UX Battle of the Week: Priceline vs Kayak
The Task-Based Mobile Benchmark Study
UserZoom ran a quick task-based mobile benchmark study between Priceline and Kayak, two well-known travel search engines, to compare the mobile experience of obtaining hotel information.
– We ran the unmoderated remote task-based benchmark study with 52 in-the-wild users on their own mobile devices over the course of a single day
– We split participants equally between each website so that 26 went to Priceline and 26 went to Kayak
– The Task: Find the address of the Omni Hotel in San Francisco, CA
– We validated the task by asking them what the address is
Let’s Get Ready to Rumble!
Before participants visited the mobile sites, we showed all 52 participants an image of Priceline’s and Kayak’s homepage and asked them to choose which site they associated with several UX attributes:
Given that the mobile homepages are so similar, we gave participants the option to say they had no preference between the two. Participants still ranked Kayak higher than Priceline in almost all categories. The most notable exception is in the Overwhelming category, in which a vast majority of participants said they had no preference between the two; however, Priceline was ranked more overwhelming than Kayak amongst the participants who did have a preference.
We split the participants equally between brands and asked them to rate their perception of the brand before and after their experience with the mobile site.
Brand Perception Pre-Task
In order to get a feel for the brand before their online experience, we showed participants an image of the homepage.
For the rating scale: 1 = Very Negative, 4 = Neutral, and 7 = Very Positive.
Kayak’s brand perception started fairly high before participants interacted with the mobile site, with no negative ratings and over half of participants rating Kayak a 6 or above out of 7. Priceline also started fairly high, with a majority of participants rating it at just above neutral with a 5.
Brand Perception Post-Task
After participants interacted with the mobile sites we again asked them to rate their perception of the brand with the same rating scale: 1 = Very Negative, 4 = Neutral, and 7 = Very Positive.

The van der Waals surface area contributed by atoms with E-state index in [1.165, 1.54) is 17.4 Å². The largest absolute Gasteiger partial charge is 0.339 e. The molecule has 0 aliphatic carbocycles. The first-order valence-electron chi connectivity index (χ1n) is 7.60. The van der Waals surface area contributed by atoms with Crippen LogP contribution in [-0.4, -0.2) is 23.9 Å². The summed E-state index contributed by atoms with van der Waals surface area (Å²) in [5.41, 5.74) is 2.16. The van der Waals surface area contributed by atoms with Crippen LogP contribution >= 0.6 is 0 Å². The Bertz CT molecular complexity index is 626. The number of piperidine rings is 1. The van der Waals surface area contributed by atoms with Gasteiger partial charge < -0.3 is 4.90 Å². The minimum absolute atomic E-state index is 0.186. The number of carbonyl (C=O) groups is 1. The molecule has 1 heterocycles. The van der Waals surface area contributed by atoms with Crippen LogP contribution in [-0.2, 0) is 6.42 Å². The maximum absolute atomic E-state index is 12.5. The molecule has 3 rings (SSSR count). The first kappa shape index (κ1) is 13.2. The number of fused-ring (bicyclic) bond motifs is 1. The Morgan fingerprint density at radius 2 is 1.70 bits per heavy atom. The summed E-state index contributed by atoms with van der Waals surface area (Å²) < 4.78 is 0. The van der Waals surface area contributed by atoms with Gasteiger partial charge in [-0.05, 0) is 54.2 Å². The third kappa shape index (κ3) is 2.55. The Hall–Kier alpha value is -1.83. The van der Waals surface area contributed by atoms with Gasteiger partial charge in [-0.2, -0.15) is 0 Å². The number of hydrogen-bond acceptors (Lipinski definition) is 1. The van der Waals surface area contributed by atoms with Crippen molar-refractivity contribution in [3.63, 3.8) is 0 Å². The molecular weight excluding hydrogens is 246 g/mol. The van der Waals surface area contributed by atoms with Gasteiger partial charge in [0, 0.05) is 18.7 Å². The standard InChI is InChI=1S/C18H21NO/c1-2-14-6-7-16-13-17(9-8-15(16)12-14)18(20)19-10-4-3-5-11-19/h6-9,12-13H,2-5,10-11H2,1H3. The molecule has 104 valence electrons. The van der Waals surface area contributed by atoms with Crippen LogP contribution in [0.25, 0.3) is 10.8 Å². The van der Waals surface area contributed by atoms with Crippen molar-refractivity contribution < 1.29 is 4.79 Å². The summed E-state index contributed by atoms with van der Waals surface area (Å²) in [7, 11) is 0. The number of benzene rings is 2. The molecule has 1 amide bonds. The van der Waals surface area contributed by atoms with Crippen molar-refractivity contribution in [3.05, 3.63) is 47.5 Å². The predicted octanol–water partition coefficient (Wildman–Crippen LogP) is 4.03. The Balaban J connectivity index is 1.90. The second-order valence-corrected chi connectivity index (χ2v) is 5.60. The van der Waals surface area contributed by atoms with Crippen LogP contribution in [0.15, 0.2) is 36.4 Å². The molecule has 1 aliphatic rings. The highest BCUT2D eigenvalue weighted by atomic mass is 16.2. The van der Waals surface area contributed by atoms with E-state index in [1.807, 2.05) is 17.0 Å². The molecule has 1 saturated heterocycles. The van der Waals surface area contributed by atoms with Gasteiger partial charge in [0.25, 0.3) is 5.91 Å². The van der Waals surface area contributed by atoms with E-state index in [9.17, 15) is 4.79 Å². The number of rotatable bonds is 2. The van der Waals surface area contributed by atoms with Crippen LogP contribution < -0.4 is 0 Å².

Both brands saw a decrease in their average brand perception rating after participants interacted with their mobile sites but where Kayak’s average only dropped by 0.4 points, and actually saw an increase in participants who gave them the highest rating, Priceline saw a drastic decrease of 1.2 points with 14 out of 26 users rating the brand negatively versus Kayak’s 4 out of 26.
In order to validate whether users were successful at finding the address of the Omni Hotel, we asked them what the address was after the task. If users answered correctly they were labelled as Success.
Non Success meant that a user either Abandoned the task due to difficulties with the website or thought they had found the correct information but chose the incorrect answer, which we labelled as Error.
Participants were almost twice as likely to successfully find the address for the Omni Hotel on Kayak’s site than on Priceline.
On average it took Kayak’s successful users almost a minute less to find the information than it did on Priceline’s website with slightly less clicks needed.
Kayak user session (with audio)
Priceline user session (video only)
Ease of Use
We asked users who successfully completed the task to rate how easy or difficult it was to accomplish, with 1 = Difficult and 5 = Easy.
What’s interesting is that while Kayak had a majority of it’s participants successfully complete the task, and in less time, participants who were successful on Priceline’s mobile site actually rated the site slightly easier to use than Kayak’s.
Both sites saw more participants Abandon the task rather than Error, meaning more users gave up instead of finding incorrect information. What sets the sites apart is the number of participants that were not successful at the task.
Kayak only had 3 out of 26 Non Successful participants while Priceline saw over half of it’s participants, 14 out of 26, fail the task. Of the 14, only one person didn’t Abandon the task.
Watching the user sessions that abandoned the task on the Priceline site, it is apparent that users were having technical difficulties using the mobile site. On Kayak, it seemed that the participants simply couldn’t find the Omni Hotel.
Priceline User Session with Audio
Kayak user session (video only)
Net Promoter Score (NPS)
After participants interacted with the mobile sites, we asked them to rate how likely it was they would recommend them to friends, family or colleagues. Users who rate this likelihood as low, 0-6 on the rating scale, are labelled as Detractors. Users that choose 7 or 8 are labelled as Passives and Promoters are users that rate the likelihood as 9 or 10.
In our seven years of experience, we have found that most brands have negative Net Promoter Scores and that the average NPS differs by industry. What’s noticeable about these results are that Kayak’s users are much more likely to recommend the mobile site than Priceline, likely due to the technical difficulties users faced while on Priceline’s mobile site.
Overall this group of participants preferred Kayak’s mobile experience to Priceline’s, with Kayak’s users being much more likely to successfully complete the task and doing so in less time than on Priceline. Priceline unfortunately seemed to have technical issues while more than half of its participants were using the mobile site, thus forcing a high abandonment rate.
A takeaway for both mobile sites would be the ability to search and filter hotels by name as well as by price or ratings from the main search page. This would cut down on the need for users to scroll through the hotel lists, allowing users to spend less time searching and more time booking.
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